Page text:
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Suzy Karadsheh is a popular Egyptian blogger. I didn't realize I needed sumac or Aleppo in my life, until I met her. She invited me and my husband to her Atlanta suburbs home for a Mediterranean feast that made her famous on social media.
It was the platter of drumsticks that I had never tasted before, with their rosy hues and bold seasoning. They were unlike anything else I'd tried. She explained that the dish musakhan, which her Palestinian friends make during olive oil season, is a slow-roasted chicken with caramelized onion on flatbread drenched in olive oil. In her chargrilled version, she substituted quick-pickled onion for the caramelized onions. The bread was served separately.
The marinade that these conveniently packaged chicken parts were bathed with was what connected her modern recipe to the traditional one: pureed onion and garlic, oranges, olive oil, and myriad spices. I was able to detect the warm spices of cinnamon, coriander and allspice that are so prevalent in Middle Eastern food. The sumac and Aleppo Pepper provided a tart, earthy taste with a tingly sweetness.
New cravings for old cuisines
In recent years, the Mediterranean diet has received a lot of praise from around the world for its wide appeal as well as its flexibility.
Olive oil extra-virgin, yogurt, and feta are staples in the diet, as well as seasonal fruits and vegetables, legumes and whole grains, and lean protein. Spices, condiments, and pantry staples are what give these simple foods a taste that is unique to this vast and diverse region, which stretches from Southern Europe to North Africa, the Middle East, and beyond.
I gained a deeper appreciation for these nuances when working with Karadsheh during the pandemic, and then as her collaborator in writing 'The Mediterranean Dish:120 Bold and Healthful Recipes You Will Make Again' her best-selling book based on her blog.
Early on, I realized that I would not have to search far and wide for the unique seasoning blends which characterize her cooking. The majority of the blends are made with spices that I use regularly in a variety cuisines. These include cumin, turmeric, paprika and cinnamon.
She told me, 'There's a few that are harder to find but I can't do without them.' She sells some on her website and others are becoming more widely available as the demand for Mediterranean flavors grows.
Aleppo and sumac, both widely used in the Mediterranean, are often combined together into the same recipe. Both have a huge potential that goes beyond their boundaries, as evidenced by the many recipes they appear in in mainstream cookbooks and magazines.
Aleppo Pepper is made from the deep red Halaby chili peppers. It was named after the Syrian city in which it used to be abundant. A lot of the Aleppo pepper is now available from Turkey or elsewhere due to the conflict in Syria.
Karadsheh describes Aleppo Pepper as a'magical chile flake that has mild heat and a fruity taste similar to sun-dried tomato. You can sprinkle it on anything from popcorn, to salads, to steaks and even watermelon.
It is about half as hot as generic red chili flakes, but it delivers a flavorful, slow-building heat that will elevate any pizza, avocado toast or grilled meat.
Sumac is a coarse spice that comes from the berries of a shrub. It has a flavor which is simultaneously sour and earthy with floral notes. Karadsheh explained that in the Middle East it is often substituted for citrus when lemons are not available. It acts as a "dry acid" and can enhance the flavors of foods, much like salt. It is a good component for a dry rub on meat, fish, or chicken.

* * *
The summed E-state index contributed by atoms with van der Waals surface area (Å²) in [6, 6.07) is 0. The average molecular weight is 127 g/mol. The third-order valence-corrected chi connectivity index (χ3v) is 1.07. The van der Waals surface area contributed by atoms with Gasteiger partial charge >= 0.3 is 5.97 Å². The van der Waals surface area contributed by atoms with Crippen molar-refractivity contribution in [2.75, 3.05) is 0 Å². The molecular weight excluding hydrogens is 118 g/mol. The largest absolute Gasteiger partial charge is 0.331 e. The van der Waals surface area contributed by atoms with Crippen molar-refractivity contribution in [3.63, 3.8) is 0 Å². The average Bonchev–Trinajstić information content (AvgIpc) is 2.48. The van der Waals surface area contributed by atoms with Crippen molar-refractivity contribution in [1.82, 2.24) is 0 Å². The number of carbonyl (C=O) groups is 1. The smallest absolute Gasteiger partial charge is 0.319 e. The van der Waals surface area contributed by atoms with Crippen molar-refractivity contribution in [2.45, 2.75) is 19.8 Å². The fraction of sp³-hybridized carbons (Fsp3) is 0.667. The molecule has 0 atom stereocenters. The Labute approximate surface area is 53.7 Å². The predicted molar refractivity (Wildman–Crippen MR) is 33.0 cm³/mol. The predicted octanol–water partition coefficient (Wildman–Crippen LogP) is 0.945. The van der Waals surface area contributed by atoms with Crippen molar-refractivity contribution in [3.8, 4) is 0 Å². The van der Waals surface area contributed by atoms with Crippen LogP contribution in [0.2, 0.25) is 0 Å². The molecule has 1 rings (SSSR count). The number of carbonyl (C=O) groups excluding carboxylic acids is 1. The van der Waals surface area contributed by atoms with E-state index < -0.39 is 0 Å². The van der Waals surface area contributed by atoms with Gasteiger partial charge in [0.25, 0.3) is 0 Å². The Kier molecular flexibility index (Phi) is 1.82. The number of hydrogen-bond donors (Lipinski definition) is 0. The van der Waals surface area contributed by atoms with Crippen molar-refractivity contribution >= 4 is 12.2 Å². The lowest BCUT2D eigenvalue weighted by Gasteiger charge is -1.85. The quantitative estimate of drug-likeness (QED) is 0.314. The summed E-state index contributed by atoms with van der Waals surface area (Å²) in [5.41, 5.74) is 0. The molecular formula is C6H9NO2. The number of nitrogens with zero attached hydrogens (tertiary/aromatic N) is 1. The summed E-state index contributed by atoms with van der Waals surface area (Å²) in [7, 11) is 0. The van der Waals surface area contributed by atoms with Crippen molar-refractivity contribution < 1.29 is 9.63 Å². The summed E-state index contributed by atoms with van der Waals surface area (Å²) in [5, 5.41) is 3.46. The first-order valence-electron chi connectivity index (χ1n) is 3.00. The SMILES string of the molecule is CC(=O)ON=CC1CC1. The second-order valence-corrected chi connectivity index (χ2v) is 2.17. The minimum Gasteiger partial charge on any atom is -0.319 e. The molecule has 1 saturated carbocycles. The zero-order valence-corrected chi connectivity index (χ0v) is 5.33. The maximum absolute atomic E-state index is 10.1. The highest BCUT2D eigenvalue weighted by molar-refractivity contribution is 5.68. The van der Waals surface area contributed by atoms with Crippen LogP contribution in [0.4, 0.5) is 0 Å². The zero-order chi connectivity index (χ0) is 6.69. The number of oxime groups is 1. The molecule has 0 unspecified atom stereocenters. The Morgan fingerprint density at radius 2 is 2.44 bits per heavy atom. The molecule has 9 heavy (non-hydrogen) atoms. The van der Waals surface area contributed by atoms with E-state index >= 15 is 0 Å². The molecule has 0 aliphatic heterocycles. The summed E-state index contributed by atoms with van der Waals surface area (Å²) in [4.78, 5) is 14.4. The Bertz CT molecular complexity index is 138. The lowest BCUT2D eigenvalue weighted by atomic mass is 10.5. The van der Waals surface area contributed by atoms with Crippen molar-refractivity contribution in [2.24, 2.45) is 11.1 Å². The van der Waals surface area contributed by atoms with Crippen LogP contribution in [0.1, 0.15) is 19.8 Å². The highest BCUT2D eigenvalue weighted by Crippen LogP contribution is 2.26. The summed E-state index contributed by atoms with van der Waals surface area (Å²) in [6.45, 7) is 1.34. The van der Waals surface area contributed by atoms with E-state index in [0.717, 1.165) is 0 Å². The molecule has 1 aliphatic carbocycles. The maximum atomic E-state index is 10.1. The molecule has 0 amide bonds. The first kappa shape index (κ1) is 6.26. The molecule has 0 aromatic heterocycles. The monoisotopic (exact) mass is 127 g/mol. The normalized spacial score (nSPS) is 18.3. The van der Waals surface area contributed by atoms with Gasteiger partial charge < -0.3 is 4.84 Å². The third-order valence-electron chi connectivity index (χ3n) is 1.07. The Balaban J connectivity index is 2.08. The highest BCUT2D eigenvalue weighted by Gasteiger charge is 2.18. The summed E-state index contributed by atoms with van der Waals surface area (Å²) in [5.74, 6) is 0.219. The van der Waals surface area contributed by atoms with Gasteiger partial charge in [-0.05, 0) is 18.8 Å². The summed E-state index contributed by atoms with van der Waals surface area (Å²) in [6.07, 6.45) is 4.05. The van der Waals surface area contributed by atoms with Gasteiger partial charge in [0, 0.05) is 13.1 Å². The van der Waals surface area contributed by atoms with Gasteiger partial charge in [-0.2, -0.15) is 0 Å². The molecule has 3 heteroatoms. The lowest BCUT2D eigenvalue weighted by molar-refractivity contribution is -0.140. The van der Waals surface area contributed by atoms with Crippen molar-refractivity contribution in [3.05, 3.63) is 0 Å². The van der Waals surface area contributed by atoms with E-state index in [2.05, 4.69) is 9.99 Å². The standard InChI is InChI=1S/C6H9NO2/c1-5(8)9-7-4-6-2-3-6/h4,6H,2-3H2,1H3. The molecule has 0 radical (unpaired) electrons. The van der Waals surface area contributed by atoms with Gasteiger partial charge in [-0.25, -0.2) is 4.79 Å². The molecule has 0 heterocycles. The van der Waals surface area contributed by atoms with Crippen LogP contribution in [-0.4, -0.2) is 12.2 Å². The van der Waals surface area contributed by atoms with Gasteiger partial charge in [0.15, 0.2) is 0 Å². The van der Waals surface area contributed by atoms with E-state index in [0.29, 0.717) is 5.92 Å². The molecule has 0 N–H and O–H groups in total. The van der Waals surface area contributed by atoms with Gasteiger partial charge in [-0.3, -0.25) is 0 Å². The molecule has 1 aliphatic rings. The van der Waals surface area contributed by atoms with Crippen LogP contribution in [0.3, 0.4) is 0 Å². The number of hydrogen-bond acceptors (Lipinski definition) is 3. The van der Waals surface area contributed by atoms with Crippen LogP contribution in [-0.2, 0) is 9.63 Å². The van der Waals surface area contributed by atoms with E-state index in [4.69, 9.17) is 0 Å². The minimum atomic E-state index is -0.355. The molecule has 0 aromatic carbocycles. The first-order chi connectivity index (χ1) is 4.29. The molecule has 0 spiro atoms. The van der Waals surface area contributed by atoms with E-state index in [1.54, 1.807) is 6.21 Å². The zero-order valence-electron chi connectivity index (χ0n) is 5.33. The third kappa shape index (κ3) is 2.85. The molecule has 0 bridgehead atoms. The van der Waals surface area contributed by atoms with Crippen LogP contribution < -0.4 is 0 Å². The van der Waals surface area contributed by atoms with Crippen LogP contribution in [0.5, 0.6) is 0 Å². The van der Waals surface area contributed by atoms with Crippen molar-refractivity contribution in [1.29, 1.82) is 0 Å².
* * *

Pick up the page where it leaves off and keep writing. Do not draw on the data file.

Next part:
She suggests adding a dash of it to a simple salad dressing made with olive oil, lemon juice, and sugar, mixing a pinch in brownie batter, cookie dough, or sprinkled on hummus. Be sure to check the label for an all-natural seasoning. Some mass-market brands are mixed with food coloring and citric acid.
The multilayered history of a bottle
In recent years, a number of pre-mixed seasoning mixes with a long history in the Middle East have found their way into Western kitchens.
Karadsheh uses za'atar regularly in her pantry. It is a blend of sumac and toasted sesame seed, along with wild thyme, among other spices. She sprinkles the spice on toast, tomatoes, avocados and homemade bread. She says that the quality varies between brands, so she recommends reading labels and making sure it's all-natural and free of additives like citric acid.
Karadsheh recommends adding a small amount to something easy to adjust. For example, a simple green salad with light vinaigrette or a yogurt dip for pita and raw vegetables. You can also use olive oil to soak bread.
Dukkah is a delicious, crunchy blend of seeds, nuts and spices that was a staple in Karadsheh’s Egyptian childhood. It remains a constant in her kitchen to this day. She said that although it is sometimes sold in jars it's very easy to make and tastes better when it's fresh. She sprinkles the seasoned salt on salads, soups, roasted veggies, and other dishes that need a crunchy, savory top. It makes a great snack or appetizer when served with pita bread and olive oil.
All of these spices are made up of a variety warm spices. They can be used to spice up a quick stew, dry rub or pilaf.
You can make it yourself!
You probably already have a lot of alchemy in your cabinets if you don't wish to source them.
Karadsheh stated that it is important to remember that the number ingredients in a dish does not always equal its difficulty.
We like to use lots of spices but it is not always complicated. Just throw everything in a big pot or pan, stir it, and you are good to go. Cooking the Mediterranean way is not hard.